The temple of Rome and Augustus was erected in the late first century BC east of the Parthenon or of the Erechtheion. Several architectural elements of the building were found east of the Parthenon and many more were brought here after their discovery elsewhere. Nearby are the irregular tufa foundations (approximately 10.50x13 metres) of a building generally considered to be the Roman temple. Another theory, however, based on the construction technique of these foundations and on depictions of the Acropolis on Roman coins, places the temple east of the Erechtheion.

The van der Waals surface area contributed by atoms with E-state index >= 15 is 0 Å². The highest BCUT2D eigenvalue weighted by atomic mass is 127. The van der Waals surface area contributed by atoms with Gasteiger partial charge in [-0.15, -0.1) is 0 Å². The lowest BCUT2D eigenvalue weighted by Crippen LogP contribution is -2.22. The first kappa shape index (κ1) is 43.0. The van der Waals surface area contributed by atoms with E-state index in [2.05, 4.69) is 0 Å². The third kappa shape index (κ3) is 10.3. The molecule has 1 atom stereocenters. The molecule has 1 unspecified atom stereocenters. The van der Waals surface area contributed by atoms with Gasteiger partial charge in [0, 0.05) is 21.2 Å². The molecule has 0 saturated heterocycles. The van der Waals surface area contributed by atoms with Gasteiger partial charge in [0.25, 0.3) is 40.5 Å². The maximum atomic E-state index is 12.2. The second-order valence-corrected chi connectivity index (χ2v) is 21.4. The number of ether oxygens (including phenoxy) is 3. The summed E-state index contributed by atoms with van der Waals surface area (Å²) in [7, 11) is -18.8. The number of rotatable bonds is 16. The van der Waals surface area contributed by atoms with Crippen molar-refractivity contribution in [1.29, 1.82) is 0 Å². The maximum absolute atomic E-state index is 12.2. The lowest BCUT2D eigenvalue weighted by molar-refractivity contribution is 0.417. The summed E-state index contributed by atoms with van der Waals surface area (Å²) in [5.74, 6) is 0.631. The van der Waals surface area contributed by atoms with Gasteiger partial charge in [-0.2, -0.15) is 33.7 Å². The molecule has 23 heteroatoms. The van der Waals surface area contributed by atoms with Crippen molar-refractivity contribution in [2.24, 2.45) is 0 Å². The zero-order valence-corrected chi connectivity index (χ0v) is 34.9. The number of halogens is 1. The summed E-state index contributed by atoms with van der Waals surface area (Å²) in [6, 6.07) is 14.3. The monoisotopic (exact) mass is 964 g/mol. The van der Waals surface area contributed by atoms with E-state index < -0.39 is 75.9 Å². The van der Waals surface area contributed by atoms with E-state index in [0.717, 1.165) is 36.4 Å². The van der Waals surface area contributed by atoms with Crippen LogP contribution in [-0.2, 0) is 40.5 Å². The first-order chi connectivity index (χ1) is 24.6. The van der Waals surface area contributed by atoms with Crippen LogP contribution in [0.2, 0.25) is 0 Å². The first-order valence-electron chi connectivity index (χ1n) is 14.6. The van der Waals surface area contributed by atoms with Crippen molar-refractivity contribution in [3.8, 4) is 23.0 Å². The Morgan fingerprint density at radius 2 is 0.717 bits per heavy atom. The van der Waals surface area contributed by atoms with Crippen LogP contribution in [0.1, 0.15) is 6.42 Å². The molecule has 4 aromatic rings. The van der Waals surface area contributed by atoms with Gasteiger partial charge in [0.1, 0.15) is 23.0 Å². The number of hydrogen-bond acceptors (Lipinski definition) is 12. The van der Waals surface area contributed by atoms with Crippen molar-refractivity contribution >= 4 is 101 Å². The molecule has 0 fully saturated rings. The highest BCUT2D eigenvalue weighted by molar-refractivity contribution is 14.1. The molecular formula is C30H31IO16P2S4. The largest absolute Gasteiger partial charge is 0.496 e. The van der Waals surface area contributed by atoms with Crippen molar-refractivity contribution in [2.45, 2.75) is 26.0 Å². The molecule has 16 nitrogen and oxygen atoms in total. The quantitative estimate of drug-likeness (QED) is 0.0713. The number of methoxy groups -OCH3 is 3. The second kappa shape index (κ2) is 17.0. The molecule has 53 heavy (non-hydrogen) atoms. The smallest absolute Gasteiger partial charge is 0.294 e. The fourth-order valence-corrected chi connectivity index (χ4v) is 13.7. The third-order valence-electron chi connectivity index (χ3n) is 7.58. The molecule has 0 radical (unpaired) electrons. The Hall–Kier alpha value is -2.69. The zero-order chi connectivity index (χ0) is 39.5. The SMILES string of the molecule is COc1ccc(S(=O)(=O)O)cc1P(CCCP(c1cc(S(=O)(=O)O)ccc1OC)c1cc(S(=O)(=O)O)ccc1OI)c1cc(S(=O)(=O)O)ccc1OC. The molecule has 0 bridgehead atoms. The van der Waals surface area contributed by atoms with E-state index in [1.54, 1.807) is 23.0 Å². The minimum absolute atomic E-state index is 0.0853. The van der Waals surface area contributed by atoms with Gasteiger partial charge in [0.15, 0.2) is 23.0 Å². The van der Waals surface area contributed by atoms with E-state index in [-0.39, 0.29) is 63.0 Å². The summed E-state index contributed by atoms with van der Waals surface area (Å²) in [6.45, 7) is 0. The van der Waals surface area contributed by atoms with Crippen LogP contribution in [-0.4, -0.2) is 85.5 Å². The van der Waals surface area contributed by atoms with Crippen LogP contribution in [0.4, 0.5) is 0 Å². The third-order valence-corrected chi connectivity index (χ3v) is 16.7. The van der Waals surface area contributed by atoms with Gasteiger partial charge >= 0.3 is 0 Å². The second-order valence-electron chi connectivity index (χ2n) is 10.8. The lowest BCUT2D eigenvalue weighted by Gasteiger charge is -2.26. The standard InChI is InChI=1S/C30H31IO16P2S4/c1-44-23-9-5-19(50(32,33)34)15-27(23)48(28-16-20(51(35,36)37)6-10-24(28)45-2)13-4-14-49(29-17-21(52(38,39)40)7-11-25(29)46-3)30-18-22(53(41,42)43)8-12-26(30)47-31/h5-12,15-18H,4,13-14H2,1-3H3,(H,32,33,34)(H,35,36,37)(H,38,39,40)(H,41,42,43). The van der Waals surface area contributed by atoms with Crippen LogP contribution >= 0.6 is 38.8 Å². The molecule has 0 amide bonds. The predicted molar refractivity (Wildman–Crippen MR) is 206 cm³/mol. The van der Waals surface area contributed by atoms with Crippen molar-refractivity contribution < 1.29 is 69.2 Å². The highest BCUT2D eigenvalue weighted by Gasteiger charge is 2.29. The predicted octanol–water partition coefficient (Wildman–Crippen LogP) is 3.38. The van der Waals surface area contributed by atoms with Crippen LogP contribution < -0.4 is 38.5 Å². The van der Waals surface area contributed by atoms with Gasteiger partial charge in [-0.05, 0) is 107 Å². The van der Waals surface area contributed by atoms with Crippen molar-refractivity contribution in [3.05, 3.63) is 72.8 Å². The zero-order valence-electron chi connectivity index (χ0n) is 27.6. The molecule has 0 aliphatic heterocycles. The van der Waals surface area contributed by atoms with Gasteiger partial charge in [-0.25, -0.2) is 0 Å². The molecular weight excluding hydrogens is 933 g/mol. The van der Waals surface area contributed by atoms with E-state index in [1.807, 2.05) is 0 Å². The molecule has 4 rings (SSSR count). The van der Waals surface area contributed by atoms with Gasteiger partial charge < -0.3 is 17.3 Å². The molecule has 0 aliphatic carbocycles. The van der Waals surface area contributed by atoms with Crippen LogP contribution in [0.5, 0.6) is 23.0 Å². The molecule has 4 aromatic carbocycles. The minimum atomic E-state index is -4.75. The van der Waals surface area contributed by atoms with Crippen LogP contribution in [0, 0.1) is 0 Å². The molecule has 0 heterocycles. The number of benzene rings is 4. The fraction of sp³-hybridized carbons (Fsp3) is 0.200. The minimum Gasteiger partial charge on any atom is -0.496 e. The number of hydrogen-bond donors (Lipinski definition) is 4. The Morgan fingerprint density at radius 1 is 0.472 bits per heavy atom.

The inscription on the temple's epistyle mentions that the building was dedicated by the city of Athens to the goddess Rome and to Octavian Augustus. Pausanias does not mention the building during his visit to the Acropolis, possibly because it did not present any interest at his time. The small, circular temple had a single row of nine Ionic columns and no interior wall, the entablature and conical roof being entirely of white marble. The fact that the columns imitate those of the Erechtheion may indicate that the temple was built by the same architect who repaired the Erechtheion after it was damaged by fire.